The search for new significant peaks over a energy spectrum often involves a statistical multiple hypothesis testing problem. Separate tests of hypothesis are conducted at different locations over a fine grid producing an ensemble of local p-values, the smallest of which is reported as evidence for the new resonance. Unfortunately, controlling the false detection rate (type I error rate) of such procedures may lead to excessively stringent acceptance criteria. In the recent physics literature, two promising statistical tools have been proposed to overcome these limitations. In 2005, a method to "find needles in haystacks" was introduced by Pilla et al. , and a second method was later proposed by Gross and Vitells  in the context of the "look-elsewhere effect" and trial factors. We show that, although the two methods exhibit similar performance for large sample sizes, for relatively small sample sizes, the method of Pilla et al. leads to an artificial inflation of statistical power that stems from an increase in the false detection rate. This method, on the other hand, becomes particularly useful in multidimensional searches, where the Monte Carlo simulations required by Gross and Vitells are often unfeasible. We apply the methods to realistic simulations of the Fermi Large Area Telescope data, in particular the search for dark matter annihilation lines. Further, we discuss the counter-intuitive scenario where the look-elsewhere corrections are more conservative than much more computationally efficient corrections for multiple hypothesis testing. Finally, we provide general guidelines for navigating the tradeoffs between statistical and computational efficiency when selecting a statistical procedure for signal detection.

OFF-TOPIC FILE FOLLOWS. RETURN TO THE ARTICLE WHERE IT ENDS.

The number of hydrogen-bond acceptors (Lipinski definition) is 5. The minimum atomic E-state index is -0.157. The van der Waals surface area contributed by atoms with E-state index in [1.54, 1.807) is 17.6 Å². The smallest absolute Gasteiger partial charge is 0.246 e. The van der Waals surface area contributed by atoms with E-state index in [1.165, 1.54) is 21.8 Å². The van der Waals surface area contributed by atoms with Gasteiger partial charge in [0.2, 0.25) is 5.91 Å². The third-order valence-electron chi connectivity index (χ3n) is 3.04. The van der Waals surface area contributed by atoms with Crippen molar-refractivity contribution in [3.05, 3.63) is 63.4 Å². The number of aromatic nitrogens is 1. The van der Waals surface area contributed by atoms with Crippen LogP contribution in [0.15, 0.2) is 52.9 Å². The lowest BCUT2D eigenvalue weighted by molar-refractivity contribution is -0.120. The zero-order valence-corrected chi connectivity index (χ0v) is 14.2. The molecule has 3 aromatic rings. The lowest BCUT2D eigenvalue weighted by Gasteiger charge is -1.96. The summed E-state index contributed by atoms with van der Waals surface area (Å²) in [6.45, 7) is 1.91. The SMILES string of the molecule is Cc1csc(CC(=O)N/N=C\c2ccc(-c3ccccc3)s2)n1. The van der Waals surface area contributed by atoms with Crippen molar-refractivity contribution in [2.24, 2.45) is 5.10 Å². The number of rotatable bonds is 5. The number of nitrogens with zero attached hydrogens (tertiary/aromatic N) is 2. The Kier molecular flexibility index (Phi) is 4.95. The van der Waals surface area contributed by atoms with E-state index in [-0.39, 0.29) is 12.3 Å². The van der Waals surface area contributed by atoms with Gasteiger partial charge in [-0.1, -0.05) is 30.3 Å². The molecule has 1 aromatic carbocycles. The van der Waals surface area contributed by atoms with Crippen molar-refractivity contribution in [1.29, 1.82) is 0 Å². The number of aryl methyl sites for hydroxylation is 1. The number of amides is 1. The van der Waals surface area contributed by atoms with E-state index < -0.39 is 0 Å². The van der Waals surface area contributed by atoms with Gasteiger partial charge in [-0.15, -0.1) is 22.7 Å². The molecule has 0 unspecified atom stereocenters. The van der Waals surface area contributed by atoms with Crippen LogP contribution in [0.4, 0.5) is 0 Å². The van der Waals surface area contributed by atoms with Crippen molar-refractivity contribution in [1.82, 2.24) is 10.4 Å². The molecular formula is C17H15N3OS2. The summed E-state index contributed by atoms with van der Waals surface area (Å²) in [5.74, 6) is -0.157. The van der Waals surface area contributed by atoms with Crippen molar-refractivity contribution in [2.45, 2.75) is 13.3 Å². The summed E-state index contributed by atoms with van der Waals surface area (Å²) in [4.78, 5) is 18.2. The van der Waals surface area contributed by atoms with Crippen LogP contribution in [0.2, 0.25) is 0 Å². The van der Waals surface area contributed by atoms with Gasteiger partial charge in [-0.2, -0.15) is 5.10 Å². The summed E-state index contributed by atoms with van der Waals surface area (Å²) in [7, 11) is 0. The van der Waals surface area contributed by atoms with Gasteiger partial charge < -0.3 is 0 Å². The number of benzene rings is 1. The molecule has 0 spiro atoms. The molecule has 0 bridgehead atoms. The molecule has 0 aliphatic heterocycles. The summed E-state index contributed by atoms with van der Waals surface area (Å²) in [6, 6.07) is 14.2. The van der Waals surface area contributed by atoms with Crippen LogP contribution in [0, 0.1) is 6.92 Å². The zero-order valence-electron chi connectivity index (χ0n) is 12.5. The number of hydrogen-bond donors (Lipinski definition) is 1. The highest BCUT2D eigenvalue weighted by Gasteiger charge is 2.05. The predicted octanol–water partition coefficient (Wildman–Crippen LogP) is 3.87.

Bibliographical noteFunding Information:
JC thanks the support of the Knut and Alice Wallenberg foundation and the Swedish Research Council. DvD acknowledges support from a Wolfson Research Merit Award (WM110023) provided by the British Royal Society and from Marie-Curie Career Integration (FP7-PEOPLE-2012-CIG-321865) and Marie-Skodowska-Curie RISE (H2020-MSCA-RISE-2015-691164) Grants both provided by the European Commission.
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